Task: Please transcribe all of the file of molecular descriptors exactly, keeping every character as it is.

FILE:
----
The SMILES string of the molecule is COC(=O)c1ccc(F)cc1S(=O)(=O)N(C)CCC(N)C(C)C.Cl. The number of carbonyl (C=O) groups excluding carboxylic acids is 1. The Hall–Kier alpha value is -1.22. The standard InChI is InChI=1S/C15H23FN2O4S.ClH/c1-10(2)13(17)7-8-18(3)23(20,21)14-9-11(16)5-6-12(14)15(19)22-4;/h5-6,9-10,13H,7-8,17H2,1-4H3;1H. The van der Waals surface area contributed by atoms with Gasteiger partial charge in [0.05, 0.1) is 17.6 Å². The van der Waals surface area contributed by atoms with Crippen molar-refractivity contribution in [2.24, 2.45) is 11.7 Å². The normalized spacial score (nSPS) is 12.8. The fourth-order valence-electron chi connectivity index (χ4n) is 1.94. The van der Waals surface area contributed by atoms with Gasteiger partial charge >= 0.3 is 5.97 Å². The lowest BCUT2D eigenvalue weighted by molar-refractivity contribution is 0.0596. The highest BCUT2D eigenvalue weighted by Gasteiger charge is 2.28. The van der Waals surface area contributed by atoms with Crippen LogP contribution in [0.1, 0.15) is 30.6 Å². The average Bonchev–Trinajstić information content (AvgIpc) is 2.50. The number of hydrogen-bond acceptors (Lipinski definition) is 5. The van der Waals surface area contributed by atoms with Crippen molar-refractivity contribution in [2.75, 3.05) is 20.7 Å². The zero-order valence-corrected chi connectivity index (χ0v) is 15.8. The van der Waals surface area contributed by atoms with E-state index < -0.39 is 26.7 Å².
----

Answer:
The SMILES string of the molecule is COC(=O)c1ccc(F)cc1S(=O)(=O)N(C)CCC(N)C(C)C.Cl. The number of carbonyl (C=O) groups excluding carboxylic acids is 1. The Hall–Kier alpha value is -1.22. The standard InChI is InChI=1S/C15H23FN2O4S.ClH/c1-10(2)13(17)7-8-18(3)23(20,21)14-9-11(16)5-6-12(14)15(19)22-4;/h5-6,9-10,13H,7-8,17H2,1-4H3;1H. The van der Waals surface area contributed by atoms with Gasteiger partial charge in [0.05, 0.1) is 17.6 Å². The van der Waals surface area contributed by atoms with Crippen molar-refractivity contribution in [2.24, 2.45) is 11.7 Å². The normalized spacial score (nSPS) is 12.8. The fourth-order valence-electron chi connectivity index (χ4n) is 1.94. The van der Waals surface area contributed by atoms with Gasteiger partial charge >= 0.3 is 5.97 Å². The lowest BCUT2D eigenvalue weighted by molar-refractivity contribution is 0.0596. The highest BCUT2D eigenvalue weighted by Gasteiger charge is 2.28. The van der Waals surface area contributed by atoms with Crippen LogP contribution in [0.1, 0.15) is 30.6 Å². The average Bonchev–Trinajstić information content (AvgIpc) is 2.50. The number of hydrogen-bond acceptors (Lipinski definition) is 5. The van der Waals surface area contributed by atoms with Crippen molar-refractivity contribution in [2.75, 3.05) is 20.7 Å². The zero-order valence-corrected chi connectivity index (χ0v) is 15.8. The van der Waals surface area contributed by atoms with E-state index < -0.39 is 26.7 Å².